Helen Clark: Remarks at the REDD+ Conference

27 May 2010

Oslo, Norway

Your Royal Highness, Excellencies, Ladies and Gentlemen,

I thank the Government of Norway for hosting this conference on REDD+ and for the leadership which you and others represented here have given on the REDD agenda.

At the United Nations, we fully recognise the historic significance of this conference.

The partnership being advanced here offers the first major “fast start” finance to flow to developing countries at this juncture in the climate negotiations.

And, it bring progress in an area which we know offers some of the quickest and most dramatic reductions in greenhouse gas emissions – by reducing deforestation and forest degradation.

This partnership, as Norway’s Prime Minister has stressed, is not in competition with the all important negotiations taking place under the UN Framework Convention on Climate Change.

Rather, we can see the partnership at this time as an important confidence building measure, through which developed and developing countries make common cause to preserve the world’s remaining forests – which act as the lungs of our planet.

This marks a turning point, away from an era where the concept of development virtually implied deforestation for other land uses.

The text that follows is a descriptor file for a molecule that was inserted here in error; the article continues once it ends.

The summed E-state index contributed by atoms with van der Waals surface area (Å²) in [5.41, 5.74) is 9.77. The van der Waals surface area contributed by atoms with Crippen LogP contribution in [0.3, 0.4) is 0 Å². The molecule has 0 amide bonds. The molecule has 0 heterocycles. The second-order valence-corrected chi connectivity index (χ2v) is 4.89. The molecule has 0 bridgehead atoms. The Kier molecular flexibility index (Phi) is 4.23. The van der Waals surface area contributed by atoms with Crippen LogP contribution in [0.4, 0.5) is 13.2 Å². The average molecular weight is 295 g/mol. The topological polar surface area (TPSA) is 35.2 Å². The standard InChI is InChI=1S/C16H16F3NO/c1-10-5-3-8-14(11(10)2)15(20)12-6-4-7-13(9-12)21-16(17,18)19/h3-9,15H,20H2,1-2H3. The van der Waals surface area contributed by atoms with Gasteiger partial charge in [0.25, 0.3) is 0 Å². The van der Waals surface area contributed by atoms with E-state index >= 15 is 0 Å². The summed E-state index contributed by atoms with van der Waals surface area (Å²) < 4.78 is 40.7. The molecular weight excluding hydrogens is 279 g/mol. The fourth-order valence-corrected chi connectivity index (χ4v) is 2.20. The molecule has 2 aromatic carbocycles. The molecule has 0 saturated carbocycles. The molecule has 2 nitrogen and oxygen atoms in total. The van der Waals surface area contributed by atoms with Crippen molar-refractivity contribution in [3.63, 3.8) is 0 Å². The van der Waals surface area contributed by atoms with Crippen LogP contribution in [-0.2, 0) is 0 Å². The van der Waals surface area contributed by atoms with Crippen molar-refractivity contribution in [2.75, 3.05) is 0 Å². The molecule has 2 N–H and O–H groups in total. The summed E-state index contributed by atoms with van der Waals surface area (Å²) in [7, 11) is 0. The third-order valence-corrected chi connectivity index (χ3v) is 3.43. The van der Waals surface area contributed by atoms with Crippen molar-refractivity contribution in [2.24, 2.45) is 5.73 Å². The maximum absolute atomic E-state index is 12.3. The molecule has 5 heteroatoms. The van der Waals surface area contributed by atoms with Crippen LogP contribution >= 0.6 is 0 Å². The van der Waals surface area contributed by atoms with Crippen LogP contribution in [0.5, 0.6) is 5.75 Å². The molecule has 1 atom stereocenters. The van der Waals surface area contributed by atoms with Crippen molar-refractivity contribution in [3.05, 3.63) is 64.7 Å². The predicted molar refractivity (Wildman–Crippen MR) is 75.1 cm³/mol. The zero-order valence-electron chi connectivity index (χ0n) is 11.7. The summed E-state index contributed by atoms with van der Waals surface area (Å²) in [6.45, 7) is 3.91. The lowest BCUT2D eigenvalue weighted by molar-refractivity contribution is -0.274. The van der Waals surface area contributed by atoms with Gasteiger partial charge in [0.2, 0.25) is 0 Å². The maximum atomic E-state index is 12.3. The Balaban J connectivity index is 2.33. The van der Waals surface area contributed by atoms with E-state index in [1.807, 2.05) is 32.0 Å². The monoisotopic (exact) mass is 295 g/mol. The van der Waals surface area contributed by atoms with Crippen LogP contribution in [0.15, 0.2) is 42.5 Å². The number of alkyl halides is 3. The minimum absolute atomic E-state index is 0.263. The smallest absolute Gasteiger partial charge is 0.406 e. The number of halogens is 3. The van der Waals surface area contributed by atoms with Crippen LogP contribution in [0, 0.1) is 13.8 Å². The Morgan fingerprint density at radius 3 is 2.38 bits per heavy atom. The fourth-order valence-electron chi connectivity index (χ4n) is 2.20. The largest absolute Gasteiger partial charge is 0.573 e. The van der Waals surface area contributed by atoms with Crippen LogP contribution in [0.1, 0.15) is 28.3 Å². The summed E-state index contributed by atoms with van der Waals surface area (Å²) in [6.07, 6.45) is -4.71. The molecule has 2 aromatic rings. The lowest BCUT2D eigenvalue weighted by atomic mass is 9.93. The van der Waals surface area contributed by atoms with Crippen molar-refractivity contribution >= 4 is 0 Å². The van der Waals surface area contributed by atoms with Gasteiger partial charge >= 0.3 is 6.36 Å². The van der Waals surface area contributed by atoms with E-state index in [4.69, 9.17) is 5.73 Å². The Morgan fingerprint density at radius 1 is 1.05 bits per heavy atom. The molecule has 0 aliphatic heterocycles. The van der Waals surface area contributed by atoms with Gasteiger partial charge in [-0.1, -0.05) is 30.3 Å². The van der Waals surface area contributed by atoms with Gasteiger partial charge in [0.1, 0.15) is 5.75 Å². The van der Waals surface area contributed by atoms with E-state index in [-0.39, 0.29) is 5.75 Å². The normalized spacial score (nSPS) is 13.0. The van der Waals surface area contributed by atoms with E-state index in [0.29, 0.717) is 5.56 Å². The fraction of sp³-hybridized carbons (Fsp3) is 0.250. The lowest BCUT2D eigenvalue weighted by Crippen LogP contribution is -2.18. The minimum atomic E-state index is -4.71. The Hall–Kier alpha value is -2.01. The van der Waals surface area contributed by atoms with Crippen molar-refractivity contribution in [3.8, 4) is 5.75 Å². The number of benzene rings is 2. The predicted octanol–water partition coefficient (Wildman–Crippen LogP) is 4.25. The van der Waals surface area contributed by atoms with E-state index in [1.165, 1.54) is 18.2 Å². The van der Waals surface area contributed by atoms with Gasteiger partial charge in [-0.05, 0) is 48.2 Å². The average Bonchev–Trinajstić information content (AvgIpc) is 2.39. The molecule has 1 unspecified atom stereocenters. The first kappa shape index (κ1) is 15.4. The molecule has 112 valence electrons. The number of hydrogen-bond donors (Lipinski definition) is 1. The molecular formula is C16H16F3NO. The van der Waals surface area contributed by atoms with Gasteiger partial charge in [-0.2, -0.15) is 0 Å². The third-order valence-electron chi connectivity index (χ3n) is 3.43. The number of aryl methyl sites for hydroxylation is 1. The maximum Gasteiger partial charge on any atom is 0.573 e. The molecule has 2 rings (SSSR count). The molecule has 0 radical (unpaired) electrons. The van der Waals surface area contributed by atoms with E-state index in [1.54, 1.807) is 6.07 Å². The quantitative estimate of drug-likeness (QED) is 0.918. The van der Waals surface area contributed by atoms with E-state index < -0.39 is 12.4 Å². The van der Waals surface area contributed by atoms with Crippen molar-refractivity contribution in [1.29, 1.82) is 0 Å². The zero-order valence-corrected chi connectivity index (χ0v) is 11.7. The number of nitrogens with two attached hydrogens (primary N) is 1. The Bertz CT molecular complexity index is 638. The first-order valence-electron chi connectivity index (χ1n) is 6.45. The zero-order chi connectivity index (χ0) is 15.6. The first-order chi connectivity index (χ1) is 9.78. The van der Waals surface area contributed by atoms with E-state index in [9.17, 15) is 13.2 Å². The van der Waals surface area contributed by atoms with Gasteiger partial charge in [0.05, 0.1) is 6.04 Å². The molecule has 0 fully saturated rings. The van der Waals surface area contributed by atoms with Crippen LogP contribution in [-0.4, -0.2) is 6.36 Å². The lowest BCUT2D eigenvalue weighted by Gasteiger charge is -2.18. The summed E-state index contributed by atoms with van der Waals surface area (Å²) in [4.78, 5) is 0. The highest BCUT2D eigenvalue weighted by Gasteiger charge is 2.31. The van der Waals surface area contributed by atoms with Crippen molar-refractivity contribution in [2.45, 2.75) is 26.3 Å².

Put simply, it paid to deforest.

The beauty of the REDD+ initiative is that it will now pay to keep the world’s forests, with their rich biodiversity.  The resources which flow from keeping them can be put at the service of development.

This is critical – not only because in this big year for reviewing the Millennium Development Goals, the focus is on how we can support speeding up development; but also because climate change itself – aided by deforestation, has emerged as one of the biggest challenges to development.

As we look for win-wins to promote development and fight climate change, this REDD+ partnership is an outstanding opportunity to achieve that.

Of course there are still many details to be determined.

The interests of the indigenous people who dwell in the forest must be recognized and protected.

There are the issues of how the resources which flow from the partnership can be absorbed and deployed.

There are the issues of building strong national institutions and systems to monitor, report, and verify reductions in deforestation.

In all these efforts, the multilateral system is here to support the parties to this partnership.

UN REDD itself is a partnership between UNDP, UNEP, and FAO.  We in turn are working closely with the World Bank to offer integrated solutions for REDD+.  

We stand ready to support national capacity building, institutional strengthening, and policy design to make investment in REDD+ a reality – and to support the partnership in any way we can.

We wish the partners in REDD+ every success – and hope that the spirit shown in this collaboration can also be reflected in the forthcoming rounds of negotiation for a new climate agreement.